Total War: Thrones of Britannia screenshot of the army recruitment page

It's simple, it's effective, and it's also quite fun!

The problem, as always with Total War games, is that the AI simply cannot handle all of this additional complexity. While the combat AI makes some silly decisions on occasion, it's still competent enough to give you a proper challenge on the harder difficulty settings. The campaign AI, however, is absolutely helpless. Almost every single war, regardless of starting position or difficulty, is decided by one gigantic and impressive fight at the very start of the war. Secure a win there and the the AI will never be able to field an even remotely competent defense, thus leaving you to simply steamroll through all of their lands.

As such, the actual campaign in Thrones of Britannia is unfortunately short. During my first exploratory campaign I managed to conquer all of the major factions within 100 turns, the amount of time it took me to unite the Empire and conquer a bit of Sylvania in my first Total War: Warhammer playthrough. Even fighting against enemies that are of a higher power level than you results in the exact same thing - one or two giant fights near the first major city, after which you're free to do as you wish. 

This is partly because the new recruitment system prevents the AI from spawning in additional stacks of battle-ready troops, and partially because the various minor settlements are now completely unguarded. I understand it's historically accurate for small villages to be helpless against large armies, but in gameplay terms it's a huge problem since there is nothing to stop a victorious army from snowballing even further. The newly introduced supply system is supposed to prevent this as it requires attacking armies to resupply every once in a while, but in reality it's simply far too easy to ignore.

Total War: Thrones of Britannia artwork showing the Vikings

The Vikings look pretty darn menacing, but they fall just as quickly as the rest

The newly upgraded settlement and politics systems are similarly a mixed bag. On one hand they have been simplified enough that I could learn all I needed to know within the first 30 minutes, but on the other hand they have also been simplified enough that I could learn all I needed to know within the first 30 minutes. There is a lot of depth that appears to be here, but outside of the early game where you have extremely limited resources, almost all of it is easy to ignore. I would love to constantly have to bribe, offer marriages or swindle my nobles in order to have them stay loyal, but none of that really matters when you can simply keep giving them estates you acquire by endlessly conquering new lands.

While Thrones of Britannia has added a whole bunch of new systems, it also removed some of previous series mainstays like ambushes, the forced march stance, and perhaps most controversially, agents. I have absolutely no idea why there first two were removed rather than expanded upon, though I have to begrudgingly agree with the removal of agents. It doesn't feel right because spies and diplomats were definitely a big part of history, but in actual Total War gameplay they were more like a swarm of mosquitoes the AI constantly kept sending after you - just endlessly trying to assassinate your leader and greatly slow down your troops.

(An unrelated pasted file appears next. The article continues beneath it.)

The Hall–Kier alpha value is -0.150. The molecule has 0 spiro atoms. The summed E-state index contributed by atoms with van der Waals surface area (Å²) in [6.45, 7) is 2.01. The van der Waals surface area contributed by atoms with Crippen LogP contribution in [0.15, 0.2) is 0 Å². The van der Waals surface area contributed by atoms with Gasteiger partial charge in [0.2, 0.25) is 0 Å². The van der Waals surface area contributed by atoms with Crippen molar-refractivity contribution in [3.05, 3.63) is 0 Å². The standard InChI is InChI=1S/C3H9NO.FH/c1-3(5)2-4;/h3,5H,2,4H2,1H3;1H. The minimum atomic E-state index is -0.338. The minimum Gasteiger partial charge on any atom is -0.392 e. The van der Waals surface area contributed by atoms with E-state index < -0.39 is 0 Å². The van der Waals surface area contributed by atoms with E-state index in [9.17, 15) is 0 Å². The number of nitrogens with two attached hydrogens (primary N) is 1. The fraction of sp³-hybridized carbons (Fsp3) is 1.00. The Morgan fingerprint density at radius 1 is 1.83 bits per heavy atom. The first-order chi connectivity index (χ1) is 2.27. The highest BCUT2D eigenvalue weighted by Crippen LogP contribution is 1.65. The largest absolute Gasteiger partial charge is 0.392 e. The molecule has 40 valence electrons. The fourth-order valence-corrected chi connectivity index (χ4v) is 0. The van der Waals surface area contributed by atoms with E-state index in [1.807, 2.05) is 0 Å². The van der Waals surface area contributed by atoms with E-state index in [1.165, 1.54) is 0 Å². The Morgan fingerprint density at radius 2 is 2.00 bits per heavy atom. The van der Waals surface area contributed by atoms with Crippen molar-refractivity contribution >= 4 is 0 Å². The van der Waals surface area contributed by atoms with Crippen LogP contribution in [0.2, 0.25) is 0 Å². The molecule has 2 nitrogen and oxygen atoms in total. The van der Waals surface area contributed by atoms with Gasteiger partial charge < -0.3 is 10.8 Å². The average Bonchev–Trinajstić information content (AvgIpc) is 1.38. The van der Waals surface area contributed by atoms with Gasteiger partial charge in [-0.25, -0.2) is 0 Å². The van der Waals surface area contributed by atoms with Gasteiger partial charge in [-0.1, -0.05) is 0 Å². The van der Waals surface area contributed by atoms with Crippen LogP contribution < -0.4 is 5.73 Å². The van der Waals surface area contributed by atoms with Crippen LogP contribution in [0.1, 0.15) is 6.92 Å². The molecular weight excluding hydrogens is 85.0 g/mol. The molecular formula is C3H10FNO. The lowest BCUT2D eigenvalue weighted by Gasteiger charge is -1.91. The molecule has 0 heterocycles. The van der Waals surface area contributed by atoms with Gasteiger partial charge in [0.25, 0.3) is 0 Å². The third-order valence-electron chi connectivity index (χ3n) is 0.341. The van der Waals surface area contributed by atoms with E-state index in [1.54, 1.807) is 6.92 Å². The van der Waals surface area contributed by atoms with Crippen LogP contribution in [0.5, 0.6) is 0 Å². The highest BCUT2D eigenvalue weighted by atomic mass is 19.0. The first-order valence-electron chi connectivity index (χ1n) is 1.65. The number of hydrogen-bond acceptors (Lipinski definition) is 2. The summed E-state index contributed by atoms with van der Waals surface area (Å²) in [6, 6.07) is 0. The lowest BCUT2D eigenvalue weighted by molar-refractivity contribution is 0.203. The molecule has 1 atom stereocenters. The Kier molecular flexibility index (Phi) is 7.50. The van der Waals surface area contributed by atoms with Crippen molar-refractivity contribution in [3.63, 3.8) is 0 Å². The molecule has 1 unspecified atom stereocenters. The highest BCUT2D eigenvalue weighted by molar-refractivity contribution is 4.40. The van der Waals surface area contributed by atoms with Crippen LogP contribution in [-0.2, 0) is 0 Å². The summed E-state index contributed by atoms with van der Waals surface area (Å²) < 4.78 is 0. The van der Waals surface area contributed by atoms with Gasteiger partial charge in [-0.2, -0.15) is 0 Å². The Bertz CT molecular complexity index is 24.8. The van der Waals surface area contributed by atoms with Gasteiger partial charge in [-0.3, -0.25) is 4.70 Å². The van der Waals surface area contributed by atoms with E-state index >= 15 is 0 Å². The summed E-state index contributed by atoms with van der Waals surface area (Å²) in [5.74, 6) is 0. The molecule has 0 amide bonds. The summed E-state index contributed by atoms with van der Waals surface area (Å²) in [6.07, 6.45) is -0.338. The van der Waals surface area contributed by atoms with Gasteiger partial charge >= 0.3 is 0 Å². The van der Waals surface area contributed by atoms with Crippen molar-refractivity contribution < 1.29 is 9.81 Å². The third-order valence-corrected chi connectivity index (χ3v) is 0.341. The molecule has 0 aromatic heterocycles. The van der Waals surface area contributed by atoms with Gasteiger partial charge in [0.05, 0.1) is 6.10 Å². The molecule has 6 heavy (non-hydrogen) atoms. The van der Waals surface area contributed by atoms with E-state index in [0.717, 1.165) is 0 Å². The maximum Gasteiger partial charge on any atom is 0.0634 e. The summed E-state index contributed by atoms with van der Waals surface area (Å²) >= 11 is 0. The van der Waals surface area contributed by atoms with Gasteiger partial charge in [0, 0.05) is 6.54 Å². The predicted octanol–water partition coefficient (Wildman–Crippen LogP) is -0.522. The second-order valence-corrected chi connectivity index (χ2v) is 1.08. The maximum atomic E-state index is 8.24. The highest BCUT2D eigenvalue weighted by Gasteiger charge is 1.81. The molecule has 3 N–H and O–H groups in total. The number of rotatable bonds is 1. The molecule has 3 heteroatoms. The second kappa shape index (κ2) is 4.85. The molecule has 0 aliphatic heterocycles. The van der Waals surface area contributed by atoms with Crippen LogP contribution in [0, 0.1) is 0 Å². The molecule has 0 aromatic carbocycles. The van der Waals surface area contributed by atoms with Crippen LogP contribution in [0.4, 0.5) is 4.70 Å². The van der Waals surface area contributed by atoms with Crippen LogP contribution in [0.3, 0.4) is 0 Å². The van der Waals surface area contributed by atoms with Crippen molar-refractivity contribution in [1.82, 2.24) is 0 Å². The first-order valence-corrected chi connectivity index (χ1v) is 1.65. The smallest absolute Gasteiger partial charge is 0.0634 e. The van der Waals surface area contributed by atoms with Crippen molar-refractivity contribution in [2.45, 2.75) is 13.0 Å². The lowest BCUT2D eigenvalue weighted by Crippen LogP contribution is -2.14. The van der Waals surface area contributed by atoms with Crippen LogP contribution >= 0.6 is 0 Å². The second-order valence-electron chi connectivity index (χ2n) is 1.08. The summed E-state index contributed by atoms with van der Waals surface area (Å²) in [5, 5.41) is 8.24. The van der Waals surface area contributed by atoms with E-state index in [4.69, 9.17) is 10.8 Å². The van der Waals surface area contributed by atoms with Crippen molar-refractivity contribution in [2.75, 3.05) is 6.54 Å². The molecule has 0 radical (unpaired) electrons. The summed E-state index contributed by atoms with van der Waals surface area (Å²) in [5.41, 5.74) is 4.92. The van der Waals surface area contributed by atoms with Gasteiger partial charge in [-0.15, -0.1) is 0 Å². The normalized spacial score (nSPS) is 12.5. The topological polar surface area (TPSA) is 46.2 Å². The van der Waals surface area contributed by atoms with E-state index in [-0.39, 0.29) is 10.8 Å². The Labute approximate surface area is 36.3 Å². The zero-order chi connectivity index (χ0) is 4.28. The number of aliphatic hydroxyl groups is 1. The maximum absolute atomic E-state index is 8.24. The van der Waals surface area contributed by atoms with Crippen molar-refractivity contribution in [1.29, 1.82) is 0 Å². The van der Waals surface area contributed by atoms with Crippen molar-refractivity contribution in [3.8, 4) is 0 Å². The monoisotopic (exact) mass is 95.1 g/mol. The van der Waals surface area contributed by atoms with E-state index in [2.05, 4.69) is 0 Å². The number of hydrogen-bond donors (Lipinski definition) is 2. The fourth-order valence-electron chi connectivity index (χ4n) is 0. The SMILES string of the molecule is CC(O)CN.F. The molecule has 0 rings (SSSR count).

Still, while I will agree that without agents the gameplay is more fluid and the turns go by quicker, I can't help but feel like a much-needed level of depth has been stripped out. As such, I do hope a future update, or even just one of the upcoming Total War games, will bring them back in a new and improved form. The premise behind all of it is fairly solid, it's just that it hasn't been fully fleshed out just yet.

Thrones of Britannia screenshot of the family tree

There is a lot of decisions to make, but they don't matter much outside of the early game

What I am extremely happy with, however, is the return of large and intricate siege maps. Unlike the ones from Total War: Warhammer which are nothing more than a wall with a couple of buildings behind them, the siege maps in Thrones of Britannia genuinely feel like cities. Most of them are absolutely huge and beautifully crafted, though more importantly, they all offer a variety of different strategies for both attackers and defenders. After all, there can be no simple solutions when the city you're supposed to fight over is as large as a standard map!

As expected, the AI struggles with adapting to this type of an endlessly changing battlefield, though I think it's more due to a bug than anything else. I haven't noticed this while playing, but when I was going through some of my replays I realized the AI would constantly, and I really do mean constantly, reposition their troops. So instead of having them defend an area, the AI would mostly focus on giving its archers some high-intensity cardio, because let's face it, you can't have a proper fight if you're not warmed up! Once this issue is fixed, and I do hope it'll be fixed fairly shortly, the siege battles will have a good chance of becoming one of the most defining and entertaining aspects of Thrones of Britannia.

Total War: Thrones of Britannia screenshot of a siege

Nothing like a good siege to start off your morning with!

Closing Thoughts

As I said in the very beginning, the end result of all the numerous changes and additions is that Thrones of Britannia feels like the very first game of a brand new spin-off series. It has a ton of ideas, some of which are really good and well worth implementing into future Total War games, but right now very few of them have been fully fleshed out. In many ways it feels like Thrones of Britannia represents two solid steps forward for the Total War series, but also a noticeable step backwards in regards to complexity.

A lot of these issues can be fixed through mods and post-launch patches, so I do believe Thrones of Britannia is worth a try if you're a fan of historical Total War games. If you're on the fence, however, I would recommend waiting for a couple of months and then grabbing it during a sale. Most of the issues will be fixed by then, thus leaving you with a rather interesting, albeit somewhat flawed take on the classic Total War formula.